To answer your question directly, I doubt that a future buyer would pay much attention to the presence or lack of skylights unless your upstairs area was a real dog without them.
I happen to have seven of them in a house I built a few years ago and love each and every one; all were installed because the areas would have been too dark for my taste without them. Two are in halls, for example. All are Velux, curb style, welded aluminum, non-opening, tempered glass. Cost installed was about $500 each 10 years ago in central Florida.
http://www.veluxusa.com /
-- dadiOH ____________________________
dadiOH's dandies v3.06... ...a help file of info about MP3s, recording from LP/cassette and tips & tricks on this and that. Get it at http://mysite.verizon.net/xico
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wrote:

This changes the ball game a bit. There are lists (can't find one right now" of what home improvements enhance resale value the most. A good realtor might tell you. But, if the goal is resale value, my gut tells me that skylights would be pretty far down on that list
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That's probably even regional and demographic as well.... I'll check with a realtor here, but if these 'lists' have a specific name I'd appreciate it. I'll do the hunting around.
thx
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wrote:

Try this. Google "resale value" "home improvements" as shown. You could add as a third search term after the other two; your state, or even city, since the above search provides 22K responses. Normally these "lists" are run in the R.E. section of newspapers every now and then. If you live in a big enough city, you might get hold of the R.E. editor of the local paper and see if he can help you. Roy National/International News Guy www.VirginiaNewsSource.com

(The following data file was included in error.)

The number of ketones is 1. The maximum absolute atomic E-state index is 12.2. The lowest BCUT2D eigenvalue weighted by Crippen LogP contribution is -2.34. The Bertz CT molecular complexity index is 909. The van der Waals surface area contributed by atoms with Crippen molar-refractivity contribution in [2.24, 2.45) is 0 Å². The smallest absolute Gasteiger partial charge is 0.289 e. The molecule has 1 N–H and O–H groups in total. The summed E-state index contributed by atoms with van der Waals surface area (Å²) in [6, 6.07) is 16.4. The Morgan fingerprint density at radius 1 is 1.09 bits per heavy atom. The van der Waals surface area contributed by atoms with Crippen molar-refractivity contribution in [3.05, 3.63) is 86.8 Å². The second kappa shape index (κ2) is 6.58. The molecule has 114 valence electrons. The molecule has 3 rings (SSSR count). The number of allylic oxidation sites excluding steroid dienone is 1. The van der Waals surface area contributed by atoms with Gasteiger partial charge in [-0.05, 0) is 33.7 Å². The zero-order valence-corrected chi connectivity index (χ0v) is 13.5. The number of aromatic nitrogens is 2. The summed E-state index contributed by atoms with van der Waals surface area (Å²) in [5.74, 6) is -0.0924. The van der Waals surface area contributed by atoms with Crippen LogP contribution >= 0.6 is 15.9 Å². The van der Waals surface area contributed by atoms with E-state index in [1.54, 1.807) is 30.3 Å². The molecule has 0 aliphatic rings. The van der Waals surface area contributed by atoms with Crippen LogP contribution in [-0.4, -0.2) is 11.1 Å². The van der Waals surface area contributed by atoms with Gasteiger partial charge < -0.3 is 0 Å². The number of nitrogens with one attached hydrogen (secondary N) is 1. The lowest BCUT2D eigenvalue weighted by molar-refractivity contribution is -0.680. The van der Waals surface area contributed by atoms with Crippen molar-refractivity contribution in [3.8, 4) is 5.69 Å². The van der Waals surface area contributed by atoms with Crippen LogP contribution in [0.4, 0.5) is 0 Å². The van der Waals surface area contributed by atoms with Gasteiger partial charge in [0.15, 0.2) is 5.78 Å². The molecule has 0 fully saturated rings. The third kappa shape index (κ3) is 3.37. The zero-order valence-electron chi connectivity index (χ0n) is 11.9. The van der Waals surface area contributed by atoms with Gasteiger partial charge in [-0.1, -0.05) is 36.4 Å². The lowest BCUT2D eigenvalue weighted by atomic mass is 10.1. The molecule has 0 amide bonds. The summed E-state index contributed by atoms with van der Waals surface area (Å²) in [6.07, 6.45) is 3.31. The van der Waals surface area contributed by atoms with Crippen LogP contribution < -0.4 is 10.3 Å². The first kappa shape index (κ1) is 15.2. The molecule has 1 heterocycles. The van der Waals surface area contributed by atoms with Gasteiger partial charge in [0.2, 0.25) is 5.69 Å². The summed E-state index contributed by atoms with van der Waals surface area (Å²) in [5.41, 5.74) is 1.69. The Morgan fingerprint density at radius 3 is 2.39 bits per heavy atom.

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Thanks Roy,
I figured maybe y'all had the "definitive list" within reach when I posted that, but I did spend most of last night googling (mostly this newsgroup) about increasing home values, etc. It's a bit of an eye-opener, but in a way it's comforting to know that it won't be necessary to go do all this outlandish stuff ;)
Happy Thanksgorging!
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On 11/23/2005 11:29 AM US(ET), phaeton took fingers to keyboard, and typed the following:

If this installation is just for putting some daylight where there is none at present, you might look into the light tubes rather than skylights. This is just one manufacturer: http://www.solatube.com/res_edu.php If you go the skylight route, make sure you get the highest e value glass possible. You don't want the summer sun working against the AC.
--
Bill

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It would be better to invest the money in a mutual fund, and just depend on good maintenance to improve the resale value of the house. Unless you're doing all the work yourself, renovations generally cost more than you get back. Any that you do should be optimized to appeal to YOU, not a hypothetical buyer.
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In my opinion you need both a roofer and carpenter.